Viewers like me who haven't seen the original are helpfully caught up by introductory narration and thickly spread exposition by the guys. The mythology behind Forever Plaid holds that the semi-professional singing quartet of the same name, tragically killed in a 1964 auto accident, is granted one reprieve to perform a final show on Earth — which, let's face it, doesn't exactly leave room for a sequel. Accordingly, here the Plaid lads are deposited at the theater with little fanfare and less understanding of their journey's purpose, but they decide to just start singing until they stumble upon and accomplish their true mission. Any viewer sharp enough to note the play title knows where this is leading, but although the characters take most of the first act to catch up, there's enough going on to extend the viewer's patience. More importantly, the group's energetic, joyous take on the Christmas theme is well worth the wait.


Family, community, devotion, and apiculture are all given their due in playwright Elena Hartwell's A Strange Disappearance of Bees. The world-premiere production by Detroit Repertory Theatre is a strong union of script, direction, and tech, creating a safe-feeling yet emotionally vulnerable journey whose honey-drenched heart rarely skips a beat.

Hartwell's script uses bees and beekeeping as a framework as well as a loose metaphor for the events of the play. The central role of bees in the agriculture industry, the symbiotic relationship between the potentially deadly insects and their cultivators, the power of the female in community dynamics, and even the emergence of colony collapse disorder, a real-life threat to bees that lends the show its title, are discussed in monologue form by beekeeper Rud (Milfordean Luster). Time will tell how this highly topical entry point ages, but the connection between Rud's brief lectures and the organically unfolding events of the play are largely complementary. In fact, as directed by Hank Bennett, each element of the story feels integral, which is no small feat.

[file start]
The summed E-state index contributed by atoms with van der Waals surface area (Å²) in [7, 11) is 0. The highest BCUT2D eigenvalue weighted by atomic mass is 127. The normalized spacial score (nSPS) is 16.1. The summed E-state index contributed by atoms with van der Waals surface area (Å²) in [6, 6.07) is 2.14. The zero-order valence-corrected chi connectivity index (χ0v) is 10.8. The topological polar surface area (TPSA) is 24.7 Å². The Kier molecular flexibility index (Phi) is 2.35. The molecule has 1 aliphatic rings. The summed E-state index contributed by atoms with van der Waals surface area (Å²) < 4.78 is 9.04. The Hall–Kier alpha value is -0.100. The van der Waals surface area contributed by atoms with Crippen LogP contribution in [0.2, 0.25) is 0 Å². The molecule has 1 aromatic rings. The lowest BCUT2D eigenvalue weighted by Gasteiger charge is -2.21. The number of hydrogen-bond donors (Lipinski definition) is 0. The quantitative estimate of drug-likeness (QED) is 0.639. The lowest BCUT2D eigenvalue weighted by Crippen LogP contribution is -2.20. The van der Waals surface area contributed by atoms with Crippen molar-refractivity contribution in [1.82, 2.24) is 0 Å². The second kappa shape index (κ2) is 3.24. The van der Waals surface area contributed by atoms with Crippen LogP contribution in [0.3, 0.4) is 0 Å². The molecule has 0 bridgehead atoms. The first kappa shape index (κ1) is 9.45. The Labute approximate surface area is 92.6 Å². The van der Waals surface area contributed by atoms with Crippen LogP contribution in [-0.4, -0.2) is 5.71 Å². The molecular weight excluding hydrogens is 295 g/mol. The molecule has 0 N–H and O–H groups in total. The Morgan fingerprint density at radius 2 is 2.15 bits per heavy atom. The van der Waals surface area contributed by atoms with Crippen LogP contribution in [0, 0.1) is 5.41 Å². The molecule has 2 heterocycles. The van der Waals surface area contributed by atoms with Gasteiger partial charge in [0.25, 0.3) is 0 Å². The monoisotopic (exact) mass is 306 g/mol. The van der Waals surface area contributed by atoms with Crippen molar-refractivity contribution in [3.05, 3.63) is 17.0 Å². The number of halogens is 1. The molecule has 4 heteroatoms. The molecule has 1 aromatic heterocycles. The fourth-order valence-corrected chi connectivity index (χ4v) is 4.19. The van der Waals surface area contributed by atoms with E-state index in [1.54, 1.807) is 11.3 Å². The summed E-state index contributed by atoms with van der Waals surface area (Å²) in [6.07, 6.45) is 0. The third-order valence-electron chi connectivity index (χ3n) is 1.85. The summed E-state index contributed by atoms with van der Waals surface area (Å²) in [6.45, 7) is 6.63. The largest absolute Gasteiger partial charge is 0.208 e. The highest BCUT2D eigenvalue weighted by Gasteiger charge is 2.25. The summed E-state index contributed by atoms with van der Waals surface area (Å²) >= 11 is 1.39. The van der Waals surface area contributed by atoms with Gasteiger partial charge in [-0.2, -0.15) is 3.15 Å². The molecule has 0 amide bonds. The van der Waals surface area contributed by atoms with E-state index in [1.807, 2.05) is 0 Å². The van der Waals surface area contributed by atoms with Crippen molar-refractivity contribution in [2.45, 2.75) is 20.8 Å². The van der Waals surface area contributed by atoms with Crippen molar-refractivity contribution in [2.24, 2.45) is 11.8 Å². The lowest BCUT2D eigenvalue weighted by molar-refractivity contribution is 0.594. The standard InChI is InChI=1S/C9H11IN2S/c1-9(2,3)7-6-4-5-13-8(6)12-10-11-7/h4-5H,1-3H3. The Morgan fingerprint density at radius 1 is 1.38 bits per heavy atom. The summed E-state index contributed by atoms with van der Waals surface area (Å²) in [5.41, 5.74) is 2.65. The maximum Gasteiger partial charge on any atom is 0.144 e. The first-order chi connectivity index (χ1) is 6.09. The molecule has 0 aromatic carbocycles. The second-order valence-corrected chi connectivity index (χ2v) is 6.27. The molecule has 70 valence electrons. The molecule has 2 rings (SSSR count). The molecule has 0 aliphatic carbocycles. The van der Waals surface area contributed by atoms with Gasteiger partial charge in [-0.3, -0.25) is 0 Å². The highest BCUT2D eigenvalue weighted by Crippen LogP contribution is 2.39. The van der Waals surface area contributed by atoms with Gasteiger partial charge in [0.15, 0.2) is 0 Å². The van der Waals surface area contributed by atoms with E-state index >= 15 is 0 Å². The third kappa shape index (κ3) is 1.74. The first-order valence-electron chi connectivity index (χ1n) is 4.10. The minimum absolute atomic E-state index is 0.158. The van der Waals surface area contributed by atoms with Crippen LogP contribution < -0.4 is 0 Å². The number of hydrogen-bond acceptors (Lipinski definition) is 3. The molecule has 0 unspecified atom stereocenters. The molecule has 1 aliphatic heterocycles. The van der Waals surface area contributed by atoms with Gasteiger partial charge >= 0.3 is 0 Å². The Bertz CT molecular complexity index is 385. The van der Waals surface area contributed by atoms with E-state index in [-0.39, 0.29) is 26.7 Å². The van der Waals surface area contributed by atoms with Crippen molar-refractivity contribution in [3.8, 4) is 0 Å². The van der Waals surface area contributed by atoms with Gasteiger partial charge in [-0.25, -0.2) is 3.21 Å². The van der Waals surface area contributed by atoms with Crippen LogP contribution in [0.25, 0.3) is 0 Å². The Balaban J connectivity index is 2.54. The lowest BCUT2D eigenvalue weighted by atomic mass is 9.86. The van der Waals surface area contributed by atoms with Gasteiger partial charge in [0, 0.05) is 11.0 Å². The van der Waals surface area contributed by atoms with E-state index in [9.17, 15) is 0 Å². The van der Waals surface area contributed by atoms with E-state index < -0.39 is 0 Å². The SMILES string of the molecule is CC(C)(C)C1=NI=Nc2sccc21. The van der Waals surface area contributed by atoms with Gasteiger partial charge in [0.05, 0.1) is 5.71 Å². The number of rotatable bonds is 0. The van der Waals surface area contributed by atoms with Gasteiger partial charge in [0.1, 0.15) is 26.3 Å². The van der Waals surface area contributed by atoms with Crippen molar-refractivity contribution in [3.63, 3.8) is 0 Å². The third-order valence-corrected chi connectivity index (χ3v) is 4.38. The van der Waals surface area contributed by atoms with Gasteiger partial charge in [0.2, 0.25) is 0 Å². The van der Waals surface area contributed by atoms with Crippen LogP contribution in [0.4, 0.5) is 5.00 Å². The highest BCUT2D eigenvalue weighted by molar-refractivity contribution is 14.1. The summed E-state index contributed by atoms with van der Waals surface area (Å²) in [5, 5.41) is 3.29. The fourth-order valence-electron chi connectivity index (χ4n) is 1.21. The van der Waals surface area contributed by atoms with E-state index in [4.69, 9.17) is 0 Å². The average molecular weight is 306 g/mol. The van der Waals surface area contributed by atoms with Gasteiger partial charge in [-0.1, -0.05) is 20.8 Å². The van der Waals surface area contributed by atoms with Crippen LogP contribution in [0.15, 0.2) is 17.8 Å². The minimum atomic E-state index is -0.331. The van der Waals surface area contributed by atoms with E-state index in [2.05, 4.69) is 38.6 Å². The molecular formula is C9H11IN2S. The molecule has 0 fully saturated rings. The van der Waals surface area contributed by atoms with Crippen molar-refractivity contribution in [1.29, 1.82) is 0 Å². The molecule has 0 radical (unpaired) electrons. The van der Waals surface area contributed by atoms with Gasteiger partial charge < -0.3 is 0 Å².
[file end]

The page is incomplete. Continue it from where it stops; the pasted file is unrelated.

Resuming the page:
To accurately explain Cloud Tectonics — the premiere production of The New Theatre Project’s first full season, written by José Rivera — is akin to explaining a dream. Viewers who like concrete explanations for things would be well served to keep this in mind: after all, metaphysical impossibilities that are nevertheless accepted as fact are frequent features of the dream world. As directed by associate artist Ben Stange, this one-act production is appropriately dreamy, presenting a mere capsule of an unfamiliar existence that still manages to feel comfortably familiar and sound a deep emotional knell.

In a very specific place at a less-specific time, Anibal de la Luna (Samer Ajluni) takes pity on greatly pregnant hitchhiker Celestina del Sol (Jamie Weeder) during a rare Los Angeles downpour, bringing her home to dry off and eat and sleep. Having endlessly crossed the country in a vain search for her baby’s father, Celestina seems at first like a flighty, cagey vagabond; she doesn’t wear a watch and is dodgy at best in reference to questions about how long she's been traveling. Yet increasing clues, and finally a blatant statement of fact, takes the premise in a new direction: time behaves differently around Celestina; her pregnancy, for example, has lasted at least two years of real-world time. But the how and why of her extreme peculiarities, although addressed, are less important than the mere reality of them, and the profound sadness to which this world confines her. When one cannot distinguish a second from a minute from a year, connecting with another person becomes a tricky and ultimately fleeting enterprise.

Playwright Suzan-Lori Parks’s Topdog/Underdog is a withering portrait of a subversive American dream. The Blackbird Theatre’s production presents this story of two brothers through the lens of their dystopian domesticity, almost disappointed in, yet defensive of, the struggles of the underprivileged, persevering black man.

Lincoln (Brian Marable) and Booth (Ruell Black), their names a bad joke from a long-gone father, appear to have no one but each other. Lincoln, the elder brother, is recliner-surfing on Booth’s good graces after being kicked out by his wife. While he tries to make a stable living (of all things, portraying Abraham Lincoln in whiteface at an arcade shooting gallery), naively ambitious Booth wants to build a three-card Monte empire, but requires the expertise and guidance of former savant Lincoln. Amid discussions of the weekly budget, the women in their lives, and their absent parents and woeful upbringing, Booth and Lincoln enter into a larger, longer con that sheds light on their past and an ominous shadow over their futures.